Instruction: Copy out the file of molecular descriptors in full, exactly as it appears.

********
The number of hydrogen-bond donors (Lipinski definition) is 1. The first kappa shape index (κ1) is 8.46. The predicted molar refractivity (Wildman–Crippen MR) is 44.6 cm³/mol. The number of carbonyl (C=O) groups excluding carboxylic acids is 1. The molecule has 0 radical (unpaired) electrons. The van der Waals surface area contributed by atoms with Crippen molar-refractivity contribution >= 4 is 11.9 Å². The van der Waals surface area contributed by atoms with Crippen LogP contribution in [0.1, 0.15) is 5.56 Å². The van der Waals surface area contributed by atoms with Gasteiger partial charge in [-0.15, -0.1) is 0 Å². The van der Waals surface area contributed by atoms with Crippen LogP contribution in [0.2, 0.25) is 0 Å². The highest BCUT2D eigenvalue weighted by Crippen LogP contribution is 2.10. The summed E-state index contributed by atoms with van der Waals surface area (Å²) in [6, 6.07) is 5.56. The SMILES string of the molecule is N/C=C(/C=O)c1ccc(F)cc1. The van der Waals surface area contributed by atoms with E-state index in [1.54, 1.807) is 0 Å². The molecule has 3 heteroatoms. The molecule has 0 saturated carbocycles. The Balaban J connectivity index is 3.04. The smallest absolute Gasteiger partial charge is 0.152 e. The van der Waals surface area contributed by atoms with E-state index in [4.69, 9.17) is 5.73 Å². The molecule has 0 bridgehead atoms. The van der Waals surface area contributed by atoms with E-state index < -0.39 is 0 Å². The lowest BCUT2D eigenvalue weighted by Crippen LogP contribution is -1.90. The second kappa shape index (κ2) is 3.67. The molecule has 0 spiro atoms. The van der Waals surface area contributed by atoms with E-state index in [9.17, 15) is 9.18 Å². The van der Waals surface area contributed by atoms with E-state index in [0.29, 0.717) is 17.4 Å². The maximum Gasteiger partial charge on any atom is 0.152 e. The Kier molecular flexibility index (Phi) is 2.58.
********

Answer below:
The number of hydrogen-bond donors (Lipinski definition) is 1. The first kappa shape index (κ1) is 8.46. The predicted molar refractivity (Wildman–Crippen MR) is 44.6 cm³/mol. The number of carbonyl (C=O) groups excluding carboxylic acids is 1. The molecule has 0 radical (unpaired) electrons. The van der Waals surface area contributed by atoms with Crippen molar-refractivity contribution >= 4 is 11.9 Å². The van der Waals surface area contributed by atoms with Crippen LogP contribution in [0.1, 0.15) is 5.56 Å². The van der Waals surface area contributed by atoms with Gasteiger partial charge in [-0.15, -0.1) is 0 Å². The van der Waals surface area contributed by atoms with Crippen LogP contribution in [0.2, 0.25) is 0 Å². The highest BCUT2D eigenvalue weighted by Crippen LogP contribution is 2.10. The summed E-state index contributed by atoms with van der Waals surface area (Å²) in [6, 6.07) is 5.56. The SMILES string of the molecule is N/C=C(/C=O)c1ccc(F)cc1. The van der Waals surface area contributed by atoms with E-state index in [1.54, 1.807) is 0 Å². The molecule has 3 heteroatoms. The molecule has 0 saturated carbocycles. The Balaban J connectivity index is 3.04. The smallest absolute Gasteiger partial charge is 0.152 e. The van der Waals surface area contributed by atoms with E-state index in [4.69, 9.17) is 5.73 Å². The molecule has 0 bridgehead atoms. The van der Waals surface area contributed by atoms with E-state index < -0.39 is 0 Å². The lowest BCUT2D eigenvalue weighted by Crippen LogP contribution is -1.90. The second kappa shape index (κ2) is 3.67. The molecule has 0 spiro atoms. The van der Waals surface area contributed by atoms with E-state index in [9.17, 15) is 9.18 Å². The van der Waals surface area contributed by atoms with E-state index in [0.29, 0.717) is 17.4 Å². The maximum Gasteiger partial charge on any atom is 0.152 e. The Kier molecular flexibility index (Phi) is 2.58.